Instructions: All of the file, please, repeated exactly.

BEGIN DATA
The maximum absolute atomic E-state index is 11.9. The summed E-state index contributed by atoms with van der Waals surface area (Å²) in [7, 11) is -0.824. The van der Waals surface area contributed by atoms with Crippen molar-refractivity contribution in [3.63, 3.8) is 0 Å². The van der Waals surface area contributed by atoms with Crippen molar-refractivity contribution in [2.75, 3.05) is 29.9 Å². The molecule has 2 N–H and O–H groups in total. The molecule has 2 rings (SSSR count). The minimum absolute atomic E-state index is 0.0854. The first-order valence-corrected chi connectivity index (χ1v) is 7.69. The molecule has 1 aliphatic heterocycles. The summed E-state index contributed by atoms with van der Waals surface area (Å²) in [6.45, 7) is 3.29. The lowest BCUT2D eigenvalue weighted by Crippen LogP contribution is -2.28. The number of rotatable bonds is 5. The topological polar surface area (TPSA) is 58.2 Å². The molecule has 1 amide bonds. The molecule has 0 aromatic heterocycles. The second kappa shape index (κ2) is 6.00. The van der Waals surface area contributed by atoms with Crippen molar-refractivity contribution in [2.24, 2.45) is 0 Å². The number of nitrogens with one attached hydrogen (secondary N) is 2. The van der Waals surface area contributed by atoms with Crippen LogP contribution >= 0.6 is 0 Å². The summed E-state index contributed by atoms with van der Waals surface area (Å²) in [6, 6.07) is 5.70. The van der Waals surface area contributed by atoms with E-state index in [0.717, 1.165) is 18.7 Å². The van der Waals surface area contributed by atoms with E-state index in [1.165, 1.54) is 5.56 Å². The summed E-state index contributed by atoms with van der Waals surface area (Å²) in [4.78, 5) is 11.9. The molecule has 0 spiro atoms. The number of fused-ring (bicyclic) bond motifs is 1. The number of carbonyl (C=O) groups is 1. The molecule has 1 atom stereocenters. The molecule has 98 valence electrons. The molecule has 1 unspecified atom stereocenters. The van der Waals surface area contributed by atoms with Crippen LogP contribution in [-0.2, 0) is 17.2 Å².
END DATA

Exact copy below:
The maximum absolute atomic E-state index is 11.9. The summed E-state index contributed by atoms with van der Waals surface area (Å²) in [7, 11) is -0.824. The van der Waals surface area contributed by atoms with Crippen molar-refractivity contribution in [3.63, 3.8) is 0 Å². The van der Waals surface area contributed by atoms with Crippen molar-refractivity contribution in [2.75, 3.05) is 29.9 Å². The molecule has 2 N–H and O–H groups in total. The molecule has 2 rings (SSSR count). The minimum absolute atomic E-state index is 0.0854. The first-order valence-corrected chi connectivity index (χ1v) is 7.69. The molecule has 1 aliphatic heterocycles. The summed E-state index contributed by atoms with van der Waals surface area (Å²) in [6.45, 7) is 3.29. The lowest BCUT2D eigenvalue weighted by Crippen LogP contribution is -2.28. The number of rotatable bonds is 5. The topological polar surface area (TPSA) is 58.2 Å². The molecule has 1 amide bonds. The molecule has 0 aromatic heterocycles. The second kappa shape index (κ2) is 6.00. The van der Waals surface area contributed by atoms with Crippen molar-refractivity contribution in [2.24, 2.45) is 0 Å². The number of nitrogens with one attached hydrogen (secondary N) is 2. The van der Waals surface area contributed by atoms with Crippen LogP contribution >= 0.6 is 0 Å². The summed E-state index contributed by atoms with van der Waals surface area (Å²) in [6, 6.07) is 5.70. The van der Waals surface area contributed by atoms with E-state index in [0.717, 1.165) is 18.7 Å². The van der Waals surface area contributed by atoms with E-state index in [1.165, 1.54) is 5.56 Å². The summed E-state index contributed by atoms with van der Waals surface area (Å²) in [4.78, 5) is 11.9. The molecule has 0 spiro atoms. The number of fused-ring (bicyclic) bond motifs is 1. The number of carbonyl (C=O) groups is 1. The molecule has 1 atom stereocenters. The molecule has 98 valence electrons. The molecule has 1 unspecified atom stereocenters. The van der Waals surface area contributed by atoms with Crippen LogP contribution in [-0.2, 0) is 17.2 Å².